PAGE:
Saturday, April 21, 2012

Chili Controversy

In “Chili For One” I wrote about my East Texas Chili and how I came up with it, and I’ve received a lot of complaints that it isn’t a “true Texas chili.”  The idea of flavor was first and foremost when I developed this recipe, and I don’t apologize for making a chili that tastes good.  Yes, I added beans and tomatoes, and I call it a Texas Chili.  I don’t call it a True Texas Chili, but I do question what makes a “true Texas chili.”

I was born in Fort Worth, Texas.  I grew up in Texas.  I lived there 26 years before moving out of the state, but I still have family and friends in Texas.  My Texas roots can be traced back to the 1830’s through one branch of the family, the 1820’s through another branch of the family, and there is evidence a portion of my history may go back to the 1500’s.  I believe I have the background to call the chili I developed in Texas a Texas Chili.

My Texas family made chili.  Sometimes it had beans, and sometime it did not have beans.  Sometimes it had tomatoes, and sometimes it did not have tomatoes.  Sometimes it had meat, and sometimes it did not have meat.  Sometimes it was red, and sometimes it was green.  All of it was made in Texas by Texans.

I’ve eaten chili in 48 of the 50 states (I’ve missed Maine and Florida) as well as D.C., and I’ve eaten chili in Canada, Mexico, France, England, Germany, Italy, and Spain.  Some I enjoyed more than others, but every one was worth trying.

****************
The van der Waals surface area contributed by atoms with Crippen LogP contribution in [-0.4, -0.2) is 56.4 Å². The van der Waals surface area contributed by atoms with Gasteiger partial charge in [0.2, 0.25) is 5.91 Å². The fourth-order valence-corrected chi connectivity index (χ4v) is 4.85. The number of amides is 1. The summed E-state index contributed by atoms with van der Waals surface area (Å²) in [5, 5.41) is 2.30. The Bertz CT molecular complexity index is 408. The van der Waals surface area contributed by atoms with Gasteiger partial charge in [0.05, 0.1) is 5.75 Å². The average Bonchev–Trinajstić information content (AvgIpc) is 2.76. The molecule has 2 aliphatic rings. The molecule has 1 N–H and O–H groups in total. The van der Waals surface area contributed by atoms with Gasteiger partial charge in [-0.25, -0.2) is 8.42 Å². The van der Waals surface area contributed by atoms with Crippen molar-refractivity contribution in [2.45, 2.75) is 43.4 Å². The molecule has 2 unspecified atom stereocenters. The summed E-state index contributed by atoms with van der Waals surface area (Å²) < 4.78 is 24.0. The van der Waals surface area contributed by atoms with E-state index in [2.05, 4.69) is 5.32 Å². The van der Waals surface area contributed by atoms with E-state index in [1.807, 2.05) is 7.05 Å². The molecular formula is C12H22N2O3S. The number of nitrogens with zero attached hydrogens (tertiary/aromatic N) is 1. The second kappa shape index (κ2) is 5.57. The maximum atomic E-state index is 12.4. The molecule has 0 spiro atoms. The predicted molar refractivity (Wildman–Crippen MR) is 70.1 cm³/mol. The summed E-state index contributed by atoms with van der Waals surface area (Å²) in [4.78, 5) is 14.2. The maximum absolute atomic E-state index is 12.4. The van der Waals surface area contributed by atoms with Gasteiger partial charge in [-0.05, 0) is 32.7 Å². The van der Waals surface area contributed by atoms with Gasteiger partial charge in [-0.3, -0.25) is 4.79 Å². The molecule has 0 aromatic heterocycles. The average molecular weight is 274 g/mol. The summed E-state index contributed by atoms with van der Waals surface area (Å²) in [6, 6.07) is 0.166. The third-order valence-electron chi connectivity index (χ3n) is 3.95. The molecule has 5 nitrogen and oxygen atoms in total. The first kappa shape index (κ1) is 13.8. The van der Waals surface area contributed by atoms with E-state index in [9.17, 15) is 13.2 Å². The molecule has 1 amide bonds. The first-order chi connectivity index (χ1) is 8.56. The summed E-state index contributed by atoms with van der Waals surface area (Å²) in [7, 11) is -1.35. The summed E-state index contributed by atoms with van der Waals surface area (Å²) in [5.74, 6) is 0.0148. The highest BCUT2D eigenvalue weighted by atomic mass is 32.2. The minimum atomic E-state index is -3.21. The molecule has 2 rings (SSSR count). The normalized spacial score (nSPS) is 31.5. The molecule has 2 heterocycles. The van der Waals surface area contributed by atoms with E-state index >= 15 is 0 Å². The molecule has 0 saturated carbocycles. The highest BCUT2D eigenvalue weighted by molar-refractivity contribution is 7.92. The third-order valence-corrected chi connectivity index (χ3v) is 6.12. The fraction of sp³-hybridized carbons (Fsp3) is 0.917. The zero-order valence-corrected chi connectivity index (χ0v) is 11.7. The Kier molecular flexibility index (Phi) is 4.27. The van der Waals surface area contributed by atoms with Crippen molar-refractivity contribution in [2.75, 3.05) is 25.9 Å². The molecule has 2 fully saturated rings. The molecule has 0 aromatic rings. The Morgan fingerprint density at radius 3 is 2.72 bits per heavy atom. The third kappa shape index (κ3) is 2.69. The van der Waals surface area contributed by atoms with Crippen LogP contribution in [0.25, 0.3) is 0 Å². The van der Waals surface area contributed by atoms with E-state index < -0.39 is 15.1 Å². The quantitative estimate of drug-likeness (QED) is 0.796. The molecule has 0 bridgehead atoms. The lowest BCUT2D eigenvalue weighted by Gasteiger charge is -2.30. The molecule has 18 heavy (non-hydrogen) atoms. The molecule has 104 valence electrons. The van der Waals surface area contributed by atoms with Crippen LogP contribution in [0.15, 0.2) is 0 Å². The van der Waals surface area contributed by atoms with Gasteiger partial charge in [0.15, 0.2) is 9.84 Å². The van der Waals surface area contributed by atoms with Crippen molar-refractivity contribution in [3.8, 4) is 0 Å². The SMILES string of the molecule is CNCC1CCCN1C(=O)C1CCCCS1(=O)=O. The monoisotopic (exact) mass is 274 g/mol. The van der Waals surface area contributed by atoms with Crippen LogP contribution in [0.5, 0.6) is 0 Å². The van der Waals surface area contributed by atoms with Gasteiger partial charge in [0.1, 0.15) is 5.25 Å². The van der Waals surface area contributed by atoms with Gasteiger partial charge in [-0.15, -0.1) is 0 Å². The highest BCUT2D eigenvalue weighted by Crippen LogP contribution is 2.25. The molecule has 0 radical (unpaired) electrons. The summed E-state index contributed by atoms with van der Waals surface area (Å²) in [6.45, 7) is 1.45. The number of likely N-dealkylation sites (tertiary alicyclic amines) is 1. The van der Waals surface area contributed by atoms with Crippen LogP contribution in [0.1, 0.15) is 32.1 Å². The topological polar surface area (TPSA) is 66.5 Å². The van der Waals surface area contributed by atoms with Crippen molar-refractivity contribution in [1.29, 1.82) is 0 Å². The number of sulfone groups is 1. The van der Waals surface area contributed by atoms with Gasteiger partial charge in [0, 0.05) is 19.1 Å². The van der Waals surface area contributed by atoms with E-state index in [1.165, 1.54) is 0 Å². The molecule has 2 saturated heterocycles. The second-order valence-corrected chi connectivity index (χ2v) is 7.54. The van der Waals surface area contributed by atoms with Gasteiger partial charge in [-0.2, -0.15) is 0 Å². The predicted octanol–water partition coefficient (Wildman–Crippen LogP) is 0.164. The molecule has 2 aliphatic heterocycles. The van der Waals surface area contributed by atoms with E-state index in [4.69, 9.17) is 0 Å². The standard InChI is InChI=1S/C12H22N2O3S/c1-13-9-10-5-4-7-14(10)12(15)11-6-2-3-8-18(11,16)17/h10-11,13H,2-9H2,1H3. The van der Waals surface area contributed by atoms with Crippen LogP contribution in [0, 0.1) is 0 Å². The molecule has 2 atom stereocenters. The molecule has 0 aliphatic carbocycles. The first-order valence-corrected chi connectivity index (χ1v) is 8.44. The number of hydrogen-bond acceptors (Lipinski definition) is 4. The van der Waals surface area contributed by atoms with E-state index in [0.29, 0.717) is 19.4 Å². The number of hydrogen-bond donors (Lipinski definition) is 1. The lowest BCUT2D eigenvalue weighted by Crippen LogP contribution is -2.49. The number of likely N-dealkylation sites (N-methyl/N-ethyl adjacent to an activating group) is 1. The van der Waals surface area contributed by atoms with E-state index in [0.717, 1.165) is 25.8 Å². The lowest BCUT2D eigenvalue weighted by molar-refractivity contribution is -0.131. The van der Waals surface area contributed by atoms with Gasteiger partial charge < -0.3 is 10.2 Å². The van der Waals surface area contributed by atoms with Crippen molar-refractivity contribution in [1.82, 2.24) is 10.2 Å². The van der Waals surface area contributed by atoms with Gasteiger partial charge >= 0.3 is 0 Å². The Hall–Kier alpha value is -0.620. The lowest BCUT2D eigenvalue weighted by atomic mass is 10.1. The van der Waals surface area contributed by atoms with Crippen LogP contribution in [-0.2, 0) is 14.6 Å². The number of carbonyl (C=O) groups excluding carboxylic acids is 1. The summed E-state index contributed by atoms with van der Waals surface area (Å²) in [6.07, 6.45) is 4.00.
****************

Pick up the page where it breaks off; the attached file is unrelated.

I know about “purists.”  Most of us contain some degree of pride about one thing or another.  Chili purists are no different from Barbeque purists.  (Notice how I spelled ‘barbeque’.)  We all have our likes and dislikes.  That’s what makes for many different recipes.  The beauty of diversity is the escape from boredom and the mundane. 

I do like beanless and/or tomatoless chili as well as beaned and/or tomatoed chili.  I also like it over spaghetti.  I’ve had chili over Fritos, hamburgers, hot dogs, French fries, potato salad, and green beans (again, some I enjoyed more than others), but the interesting thing is all of this was in Texas.  In one of the revered chili pots of San Antonio, I had a fantastic meatless chili with beans and tomatoes.  And it was made in the tiny restaurant of a family who were decedents of the original “Chili Queens.”

Chili seems to have originated with the ingredients on hand.  Peppers, fresh and dried, were in most kitchens, as were beans.  Tomatoes grew in many gardens alongside of onions.  Beef was plentiful, and goats were everywhere.  Goats in Texas chili??  Yes.  And good Texas chili at that.  (I’ll write about goats in Texas cuisine another time.)

All of this gets me back to where I started, if it’s not any good, it doesn’t matter if it’s a “true Texas chili,” it’s just not any good.  See “Chili For One.”

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